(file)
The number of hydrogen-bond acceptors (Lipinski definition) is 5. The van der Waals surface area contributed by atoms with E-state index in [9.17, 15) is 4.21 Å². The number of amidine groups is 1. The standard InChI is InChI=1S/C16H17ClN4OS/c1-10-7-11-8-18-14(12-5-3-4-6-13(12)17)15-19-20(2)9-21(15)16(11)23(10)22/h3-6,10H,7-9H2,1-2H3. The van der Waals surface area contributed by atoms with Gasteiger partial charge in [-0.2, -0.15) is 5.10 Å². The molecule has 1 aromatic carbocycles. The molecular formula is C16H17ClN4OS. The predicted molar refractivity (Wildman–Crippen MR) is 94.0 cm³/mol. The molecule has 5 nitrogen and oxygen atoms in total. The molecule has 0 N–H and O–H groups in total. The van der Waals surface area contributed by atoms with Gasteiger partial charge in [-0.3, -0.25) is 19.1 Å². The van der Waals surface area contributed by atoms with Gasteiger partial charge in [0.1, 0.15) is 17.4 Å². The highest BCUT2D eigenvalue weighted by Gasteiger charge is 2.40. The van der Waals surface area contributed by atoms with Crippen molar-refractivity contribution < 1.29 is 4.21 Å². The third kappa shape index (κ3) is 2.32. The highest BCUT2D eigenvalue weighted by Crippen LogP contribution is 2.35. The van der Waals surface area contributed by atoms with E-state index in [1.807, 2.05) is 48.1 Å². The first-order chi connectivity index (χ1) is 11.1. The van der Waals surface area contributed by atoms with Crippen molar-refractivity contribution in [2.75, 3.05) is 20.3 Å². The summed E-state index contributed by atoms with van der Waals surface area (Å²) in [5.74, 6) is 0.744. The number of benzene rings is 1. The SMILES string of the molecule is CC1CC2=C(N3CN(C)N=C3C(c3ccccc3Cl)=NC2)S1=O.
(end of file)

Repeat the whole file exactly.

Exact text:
The number of hydrogen-bond acceptors (Lipinski definition) is 5. The van der Waals surface area contributed by atoms with E-state index in [9.17, 15) is 4.21 Å². The number of amidine groups is 1. The standard InChI is InChI=1S/C16H17ClN4OS/c1-10-7-11-8-18-14(12-5-3-4-6-13(12)17)15-19-20(2)9-21(15)16(11)23(10)22/h3-6,10H,7-9H2,1-2H3. The van der Waals surface area contributed by atoms with Gasteiger partial charge in [-0.2, -0.15) is 5.10 Å². The molecule has 1 aromatic carbocycles. The molecular formula is C16H17ClN4OS. The predicted molar refractivity (Wildman–Crippen MR) is 94.0 cm³/mol. The molecule has 5 nitrogen and oxygen atoms in total. The molecule has 0 N–H and O–H groups in total. The van der Waals surface area contributed by atoms with Gasteiger partial charge in [-0.3, -0.25) is 19.1 Å². The van der Waals surface area contributed by atoms with Gasteiger partial charge in [0.1, 0.15) is 17.4 Å². The highest BCUT2D eigenvalue weighted by Gasteiger charge is 2.40. The van der Waals surface area contributed by atoms with Crippen molar-refractivity contribution < 1.29 is 4.21 Å². The third kappa shape index (κ3) is 2.32. The highest BCUT2D eigenvalue weighted by Crippen LogP contribution is 2.35. The van der Waals surface area contributed by atoms with E-state index in [1.807, 2.05) is 48.1 Å². The first-order chi connectivity index (χ1) is 11.1. The van der Waals surface area contributed by atoms with Crippen molar-refractivity contribution in [2.75, 3.05) is 20.3 Å². The summed E-state index contributed by atoms with van der Waals surface area (Å²) in [5.74, 6) is 0.744. The number of benzene rings is 1. The SMILES string of the molecule is CC1CC2=C(N3CN(C)N=C3C(c3ccccc3Cl)=NC2)S1=O.